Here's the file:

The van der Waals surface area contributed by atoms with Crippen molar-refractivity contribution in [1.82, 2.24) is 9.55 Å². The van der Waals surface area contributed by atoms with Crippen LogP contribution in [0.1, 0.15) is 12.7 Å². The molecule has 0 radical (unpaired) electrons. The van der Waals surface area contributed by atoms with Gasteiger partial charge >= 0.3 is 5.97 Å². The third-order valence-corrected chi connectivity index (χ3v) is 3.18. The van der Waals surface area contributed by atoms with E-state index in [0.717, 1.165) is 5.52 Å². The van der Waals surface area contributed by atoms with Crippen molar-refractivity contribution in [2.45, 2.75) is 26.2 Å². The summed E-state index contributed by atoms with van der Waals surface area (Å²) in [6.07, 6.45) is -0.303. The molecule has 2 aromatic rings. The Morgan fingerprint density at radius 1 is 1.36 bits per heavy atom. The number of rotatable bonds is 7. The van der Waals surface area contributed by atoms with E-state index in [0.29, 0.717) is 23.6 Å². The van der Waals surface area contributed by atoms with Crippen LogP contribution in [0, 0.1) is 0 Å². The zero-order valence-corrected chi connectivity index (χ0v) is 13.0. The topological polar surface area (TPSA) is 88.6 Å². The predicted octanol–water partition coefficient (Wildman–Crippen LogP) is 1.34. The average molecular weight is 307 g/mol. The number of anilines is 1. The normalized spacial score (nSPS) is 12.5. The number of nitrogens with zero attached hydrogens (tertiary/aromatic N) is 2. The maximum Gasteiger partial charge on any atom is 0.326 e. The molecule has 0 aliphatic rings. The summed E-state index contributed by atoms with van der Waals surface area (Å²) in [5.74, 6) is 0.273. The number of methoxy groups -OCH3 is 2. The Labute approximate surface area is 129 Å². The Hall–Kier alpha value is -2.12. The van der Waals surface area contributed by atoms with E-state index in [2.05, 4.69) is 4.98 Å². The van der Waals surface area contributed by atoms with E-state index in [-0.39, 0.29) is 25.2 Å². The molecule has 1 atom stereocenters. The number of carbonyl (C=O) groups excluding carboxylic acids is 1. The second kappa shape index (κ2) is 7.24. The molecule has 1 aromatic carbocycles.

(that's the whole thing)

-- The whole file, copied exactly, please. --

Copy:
The van der Waals surface area contributed by atoms with Crippen molar-refractivity contribution in [1.82, 2.24) is 9.55 Å². The van der Waals surface area contributed by atoms with Crippen LogP contribution in [0.1, 0.15) is 12.7 Å². The molecule has 0 radical (unpaired) electrons. The van der Waals surface area contributed by atoms with Gasteiger partial charge >= 0.3 is 5.97 Å². The third-order valence-corrected chi connectivity index (χ3v) is 3.18. The van der Waals surface area contributed by atoms with E-state index in [0.717, 1.165) is 5.52 Å². The van der Waals surface area contributed by atoms with Crippen molar-refractivity contribution in [2.45, 2.75) is 26.2 Å². The summed E-state index contributed by atoms with van der Waals surface area (Å²) in [6.07, 6.45) is -0.303. The molecule has 2 aromatic rings. The Morgan fingerprint density at radius 1 is 1.36 bits per heavy atom. The number of rotatable bonds is 7. The van der Waals surface area contributed by atoms with E-state index in [0.29, 0.717) is 23.6 Å². The van der Waals surface area contributed by atoms with Crippen LogP contribution in [0, 0.1) is 0 Å². The zero-order valence-corrected chi connectivity index (χ0v) is 13.0. The topological polar surface area (TPSA) is 88.6 Å². The predicted octanol–water partition coefficient (Wildman–Crippen LogP) is 1.34. The average molecular weight is 307 g/mol. The number of anilines is 1. The normalized spacial score (nSPS) is 12.5. The number of nitrogens with zero attached hydrogens (tertiary/aromatic N) is 2. The maximum Gasteiger partial charge on any atom is 0.326 e. The molecule has 0 aliphatic rings. The summed E-state index contributed by atoms with van der Waals surface area (Å²) in [5.74, 6) is 0.273. The number of methoxy groups -OCH3 is 2. The Labute approximate surface area is 129 Å². The Hall–Kier alpha value is -2.12. The van der Waals surface area contributed by atoms with E-state index in [2.05, 4.69) is 4.98 Å². The van der Waals surface area contributed by atoms with E-state index in [-0.39, 0.29) is 25.2 Å². The molecule has 1 atom stereocenters. The number of carbonyl (C=O) groups excluding carboxylic acids is 1. The second kappa shape index (κ2) is 7.24. The molecule has 1 aromatic carbocycles.